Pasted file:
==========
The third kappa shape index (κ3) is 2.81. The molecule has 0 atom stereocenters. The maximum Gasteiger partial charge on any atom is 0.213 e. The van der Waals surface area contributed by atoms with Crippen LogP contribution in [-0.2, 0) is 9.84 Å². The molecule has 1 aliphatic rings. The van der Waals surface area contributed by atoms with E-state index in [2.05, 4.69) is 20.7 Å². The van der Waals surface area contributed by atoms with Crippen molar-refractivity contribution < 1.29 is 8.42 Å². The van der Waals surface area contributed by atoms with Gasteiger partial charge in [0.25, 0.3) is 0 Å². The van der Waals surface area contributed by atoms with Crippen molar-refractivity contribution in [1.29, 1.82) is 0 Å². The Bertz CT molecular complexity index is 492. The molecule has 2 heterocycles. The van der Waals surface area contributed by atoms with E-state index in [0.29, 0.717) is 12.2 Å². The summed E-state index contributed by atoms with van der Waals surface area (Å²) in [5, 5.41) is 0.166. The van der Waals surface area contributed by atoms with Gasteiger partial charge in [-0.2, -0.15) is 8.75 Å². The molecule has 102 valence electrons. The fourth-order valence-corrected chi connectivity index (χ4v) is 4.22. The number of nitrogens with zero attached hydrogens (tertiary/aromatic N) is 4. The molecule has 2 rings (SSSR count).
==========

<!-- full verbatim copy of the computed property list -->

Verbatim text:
The third kappa shape index (κ3) is 2.81. The molecule has 0 atom stereocenters. The maximum Gasteiger partial charge on any atom is 0.213 e. The van der Waals surface area contributed by atoms with Crippen LogP contribution in [-0.2, 0) is 9.84 Å². The molecule has 1 aliphatic rings. The van der Waals surface area contributed by atoms with E-state index in [2.05, 4.69) is 20.7 Å². The van der Waals surface area contributed by atoms with Crippen molar-refractivity contribution < 1.29 is 8.42 Å². The van der Waals surface area contributed by atoms with Gasteiger partial charge in [0.25, 0.3) is 0 Å². The van der Waals surface area contributed by atoms with Crippen molar-refractivity contribution in [1.29, 1.82) is 0 Å². The Bertz CT molecular complexity index is 492. The molecule has 2 heterocycles. The van der Waals surface area contributed by atoms with E-state index in [0.29, 0.717) is 12.2 Å². The summed E-state index contributed by atoms with van der Waals surface area (Å²) in [5, 5.41) is 0.166. The van der Waals surface area contributed by atoms with Gasteiger partial charge in [-0.2, -0.15) is 8.75 Å². The molecule has 102 valence electrons. The fourth-order valence-corrected chi connectivity index (χ4v) is 4.22. The number of nitrogens with zero attached hydrogens (tertiary/aromatic N) is 4. The molecule has 2 rings (SSSR count).